Exogenous Ketones Before A Workout
Another idea worth considering is the use of exogenous ketones or ketone esters before a run. The benefit of consuming exogenous ketones is to provide a quick boost of energy with the hope of allowing you to last longer and go harder.
Anecdotally, people had reported that the use of exogenous ketones or ketone esters before their run led to less fatigue during longer workouts. Imagine having an extra small tank of gas that you can burn through before having to tap into your main gas tank, much like having a reserve.
The only downside is that exogenous ketone supplements and especially ketone esters can get a little pricy, but if you have the means and want to experiment, it may be worth a shot.
For exogenous ketones, I would recommend Go Keto Exogenous Ketones Powder Supplement for quality and the best bang for your buck. What's great is that exogenous ketone supplements are also generally loaded with electrolytes, which will only help keep you hydrated for your run as well.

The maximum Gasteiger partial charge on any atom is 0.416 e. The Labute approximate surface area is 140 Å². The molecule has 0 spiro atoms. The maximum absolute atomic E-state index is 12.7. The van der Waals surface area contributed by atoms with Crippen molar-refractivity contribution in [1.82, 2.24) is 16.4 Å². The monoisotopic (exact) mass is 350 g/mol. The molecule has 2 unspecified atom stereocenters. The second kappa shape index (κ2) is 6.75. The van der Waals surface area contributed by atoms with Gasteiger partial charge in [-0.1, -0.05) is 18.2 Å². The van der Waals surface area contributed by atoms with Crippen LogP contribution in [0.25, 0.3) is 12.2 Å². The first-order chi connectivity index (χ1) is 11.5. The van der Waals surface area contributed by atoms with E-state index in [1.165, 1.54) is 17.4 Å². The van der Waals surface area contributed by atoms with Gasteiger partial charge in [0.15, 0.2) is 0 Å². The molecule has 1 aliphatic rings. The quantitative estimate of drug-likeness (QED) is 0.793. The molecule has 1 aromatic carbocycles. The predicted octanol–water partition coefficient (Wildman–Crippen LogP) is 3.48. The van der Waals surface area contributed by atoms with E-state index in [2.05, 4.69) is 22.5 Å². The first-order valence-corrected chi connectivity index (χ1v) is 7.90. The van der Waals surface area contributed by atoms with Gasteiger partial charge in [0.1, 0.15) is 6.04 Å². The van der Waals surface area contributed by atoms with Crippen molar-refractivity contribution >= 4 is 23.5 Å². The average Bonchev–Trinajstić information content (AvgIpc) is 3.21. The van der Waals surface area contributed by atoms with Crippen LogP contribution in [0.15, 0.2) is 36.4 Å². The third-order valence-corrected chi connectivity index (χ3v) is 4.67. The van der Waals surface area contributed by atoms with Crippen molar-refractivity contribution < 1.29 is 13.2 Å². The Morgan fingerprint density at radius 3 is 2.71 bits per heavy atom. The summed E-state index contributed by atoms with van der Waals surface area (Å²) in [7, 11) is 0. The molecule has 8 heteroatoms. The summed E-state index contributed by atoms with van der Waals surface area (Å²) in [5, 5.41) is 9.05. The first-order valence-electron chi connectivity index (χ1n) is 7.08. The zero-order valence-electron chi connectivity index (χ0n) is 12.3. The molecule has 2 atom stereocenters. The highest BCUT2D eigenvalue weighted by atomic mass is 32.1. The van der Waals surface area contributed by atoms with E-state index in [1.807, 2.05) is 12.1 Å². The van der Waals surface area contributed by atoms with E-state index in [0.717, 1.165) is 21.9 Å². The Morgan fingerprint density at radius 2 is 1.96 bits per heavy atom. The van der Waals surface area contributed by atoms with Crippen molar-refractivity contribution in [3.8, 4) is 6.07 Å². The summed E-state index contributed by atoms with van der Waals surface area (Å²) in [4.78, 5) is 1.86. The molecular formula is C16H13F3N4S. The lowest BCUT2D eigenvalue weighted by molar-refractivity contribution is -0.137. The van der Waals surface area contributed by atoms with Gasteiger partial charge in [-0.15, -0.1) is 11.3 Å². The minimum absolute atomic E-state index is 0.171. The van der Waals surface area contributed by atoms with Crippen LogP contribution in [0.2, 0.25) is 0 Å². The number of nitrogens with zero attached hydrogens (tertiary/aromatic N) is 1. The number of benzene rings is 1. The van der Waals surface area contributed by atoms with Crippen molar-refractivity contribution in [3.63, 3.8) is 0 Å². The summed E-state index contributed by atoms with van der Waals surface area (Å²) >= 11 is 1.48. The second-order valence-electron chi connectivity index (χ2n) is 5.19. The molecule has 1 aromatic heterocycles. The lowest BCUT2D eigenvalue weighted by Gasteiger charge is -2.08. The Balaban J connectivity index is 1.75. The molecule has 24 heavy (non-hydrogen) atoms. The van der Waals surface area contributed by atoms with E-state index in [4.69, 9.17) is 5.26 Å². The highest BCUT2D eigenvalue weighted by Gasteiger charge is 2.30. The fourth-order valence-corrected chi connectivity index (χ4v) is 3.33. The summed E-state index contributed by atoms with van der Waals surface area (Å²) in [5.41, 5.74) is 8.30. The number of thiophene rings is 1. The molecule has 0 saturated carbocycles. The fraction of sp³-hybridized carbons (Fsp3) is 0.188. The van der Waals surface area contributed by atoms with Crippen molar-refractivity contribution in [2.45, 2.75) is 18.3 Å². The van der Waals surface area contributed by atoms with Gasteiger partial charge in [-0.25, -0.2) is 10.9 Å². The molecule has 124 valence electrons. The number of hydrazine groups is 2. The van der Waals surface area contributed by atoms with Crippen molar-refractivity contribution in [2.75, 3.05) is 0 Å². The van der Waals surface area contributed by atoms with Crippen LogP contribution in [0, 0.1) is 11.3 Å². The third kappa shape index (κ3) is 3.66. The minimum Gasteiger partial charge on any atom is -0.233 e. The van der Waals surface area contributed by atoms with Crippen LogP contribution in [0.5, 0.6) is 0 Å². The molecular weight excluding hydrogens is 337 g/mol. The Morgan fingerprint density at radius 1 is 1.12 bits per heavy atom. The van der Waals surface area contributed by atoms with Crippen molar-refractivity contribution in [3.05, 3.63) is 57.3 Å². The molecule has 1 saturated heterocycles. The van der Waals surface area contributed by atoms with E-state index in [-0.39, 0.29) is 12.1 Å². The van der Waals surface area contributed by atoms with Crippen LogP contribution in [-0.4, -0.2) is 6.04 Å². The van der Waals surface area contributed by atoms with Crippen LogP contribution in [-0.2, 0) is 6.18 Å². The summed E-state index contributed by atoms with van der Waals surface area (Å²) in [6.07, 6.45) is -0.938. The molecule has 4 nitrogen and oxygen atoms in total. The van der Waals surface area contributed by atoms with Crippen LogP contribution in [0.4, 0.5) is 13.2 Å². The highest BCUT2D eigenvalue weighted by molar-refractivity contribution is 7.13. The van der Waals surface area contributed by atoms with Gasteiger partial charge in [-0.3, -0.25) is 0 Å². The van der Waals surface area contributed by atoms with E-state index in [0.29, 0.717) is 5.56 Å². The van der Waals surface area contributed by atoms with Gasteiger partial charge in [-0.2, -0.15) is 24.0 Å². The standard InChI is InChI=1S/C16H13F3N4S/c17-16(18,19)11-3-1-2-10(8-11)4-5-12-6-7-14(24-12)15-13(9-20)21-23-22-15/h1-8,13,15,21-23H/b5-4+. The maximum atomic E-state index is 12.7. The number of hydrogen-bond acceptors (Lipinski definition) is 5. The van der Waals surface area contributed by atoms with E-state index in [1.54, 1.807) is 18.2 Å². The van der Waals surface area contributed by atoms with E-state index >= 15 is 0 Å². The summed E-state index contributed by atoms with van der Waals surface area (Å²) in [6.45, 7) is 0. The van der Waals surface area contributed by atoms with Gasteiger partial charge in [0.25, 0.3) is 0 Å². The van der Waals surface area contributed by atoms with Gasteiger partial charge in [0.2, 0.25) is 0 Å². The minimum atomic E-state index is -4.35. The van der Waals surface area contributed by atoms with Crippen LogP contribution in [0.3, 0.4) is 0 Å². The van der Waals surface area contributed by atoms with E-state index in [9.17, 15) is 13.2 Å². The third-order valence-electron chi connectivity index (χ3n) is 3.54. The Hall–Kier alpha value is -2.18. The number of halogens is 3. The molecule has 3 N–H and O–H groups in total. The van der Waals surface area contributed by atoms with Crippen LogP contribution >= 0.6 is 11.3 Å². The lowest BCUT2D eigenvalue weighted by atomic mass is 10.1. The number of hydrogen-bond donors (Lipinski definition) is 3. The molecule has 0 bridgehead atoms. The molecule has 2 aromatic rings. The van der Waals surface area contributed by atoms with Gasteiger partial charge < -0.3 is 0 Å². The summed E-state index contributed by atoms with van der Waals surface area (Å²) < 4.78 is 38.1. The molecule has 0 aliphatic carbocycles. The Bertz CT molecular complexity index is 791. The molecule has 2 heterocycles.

On the pricier side, but more compelling are ketone esters. If you can stomach the taste and the price of a ketone ester, give the ketone ester by HVMN a shot.
Keto Post Workout Meal
So you know what to eat before a run on keto, but what about after the run? Your keto post-workout meal isn't as vital compared to your pre or intra-workout meal in fueling your run. That is unless you're running fasted, then getting adequate nutrition as soon as possible is vital in helping you recover.
For your post-workout meal, continue your keto diet as you normally would with an adequate amount of protein, some good fat, and don't forget your leafy greens.
The most crucial aspect when it comes to recovering from a run on keto is:
- Make sure you're not under-eating
- Replenishing any lost electrolytes
- Drinking enough fluids
- Getting adequate rest before your next run
The Take Home Message
Keto-adapted runners can get away with running fasted or eating their typical keto snacks and meals before a run if the intensity is low enough < 80% maximum heart rate. If running at higher intensities and/or for long durations, carbohydrates can strategically be used in the diet and fueling performance.
In the real world, every person and athlete is different in terms of what works best for them. You are your own N=1 and need to experiment with different foods and amounts to see what has you performing YOUR best.